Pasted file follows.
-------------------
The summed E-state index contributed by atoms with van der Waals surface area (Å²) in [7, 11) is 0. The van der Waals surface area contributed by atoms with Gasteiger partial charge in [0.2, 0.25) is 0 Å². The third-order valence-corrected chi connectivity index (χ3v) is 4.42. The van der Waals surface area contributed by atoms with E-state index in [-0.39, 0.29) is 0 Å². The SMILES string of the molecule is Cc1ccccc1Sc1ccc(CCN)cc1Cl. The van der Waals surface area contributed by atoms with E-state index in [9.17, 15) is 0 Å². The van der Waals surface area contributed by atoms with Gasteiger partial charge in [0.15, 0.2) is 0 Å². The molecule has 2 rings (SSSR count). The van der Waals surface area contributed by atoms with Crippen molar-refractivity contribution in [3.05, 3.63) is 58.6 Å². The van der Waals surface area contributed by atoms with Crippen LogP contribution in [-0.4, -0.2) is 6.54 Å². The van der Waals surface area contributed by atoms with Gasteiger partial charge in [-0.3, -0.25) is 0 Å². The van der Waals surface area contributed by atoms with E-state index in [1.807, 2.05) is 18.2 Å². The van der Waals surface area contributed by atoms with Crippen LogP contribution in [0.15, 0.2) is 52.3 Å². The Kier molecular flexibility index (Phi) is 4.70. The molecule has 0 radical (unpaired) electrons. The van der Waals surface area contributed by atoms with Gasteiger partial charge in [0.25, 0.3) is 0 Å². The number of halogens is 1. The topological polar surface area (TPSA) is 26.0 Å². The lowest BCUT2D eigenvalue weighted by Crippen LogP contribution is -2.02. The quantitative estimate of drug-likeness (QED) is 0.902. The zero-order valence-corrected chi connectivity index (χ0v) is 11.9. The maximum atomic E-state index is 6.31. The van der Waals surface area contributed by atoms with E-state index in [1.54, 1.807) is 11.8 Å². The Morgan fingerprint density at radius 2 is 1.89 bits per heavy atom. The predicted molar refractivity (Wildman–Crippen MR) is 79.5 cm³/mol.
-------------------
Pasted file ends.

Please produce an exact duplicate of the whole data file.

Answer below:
The summed E-state index contributed by atoms with van der Waals surface area (Å²) in [7, 11) is 0. The van der Waals surface area contributed by atoms with Gasteiger partial charge in [0.2, 0.25) is 0 Å². The third-order valence-corrected chi connectivity index (χ3v) is 4.42. The van der Waals surface area contributed by atoms with E-state index in [-0.39, 0.29) is 0 Å². The SMILES string of the molecule is Cc1ccccc1Sc1ccc(CCN)cc1Cl. The van der Waals surface area contributed by atoms with E-state index in [9.17, 15) is 0 Å². The van der Waals surface area contributed by atoms with Gasteiger partial charge in [0.15, 0.2) is 0 Å². The molecule has 2 rings (SSSR count). The van der Waals surface area contributed by atoms with Crippen molar-refractivity contribution in [3.05, 3.63) is 58.6 Å². The van der Waals surface area contributed by atoms with Crippen LogP contribution in [-0.4, -0.2) is 6.54 Å². The van der Waals surface area contributed by atoms with Gasteiger partial charge in [-0.3, -0.25) is 0 Å². The van der Waals surface area contributed by atoms with E-state index in [1.807, 2.05) is 18.2 Å². The van der Waals surface area contributed by atoms with Crippen LogP contribution in [0.15, 0.2) is 52.3 Å². The Kier molecular flexibility index (Phi) is 4.70. The molecule has 0 radical (unpaired) electrons. The van der Waals surface area contributed by atoms with Gasteiger partial charge in [0.25, 0.3) is 0 Å². The number of halogens is 1. The topological polar surface area (TPSA) is 26.0 Å². The lowest BCUT2D eigenvalue weighted by Crippen LogP contribution is -2.02. The quantitative estimate of drug-likeness (QED) is 0.902. The zero-order valence-corrected chi connectivity index (χ0v) is 11.9. The maximum atomic E-state index is 6.31. The van der Waals surface area contributed by atoms with E-state index in [1.54, 1.807) is 11.8 Å². The Morgan fingerprint density at radius 2 is 1.89 bits per heavy atom. The predicted molar refractivity (Wildman–Crippen MR) is 79.5 cm³/mol.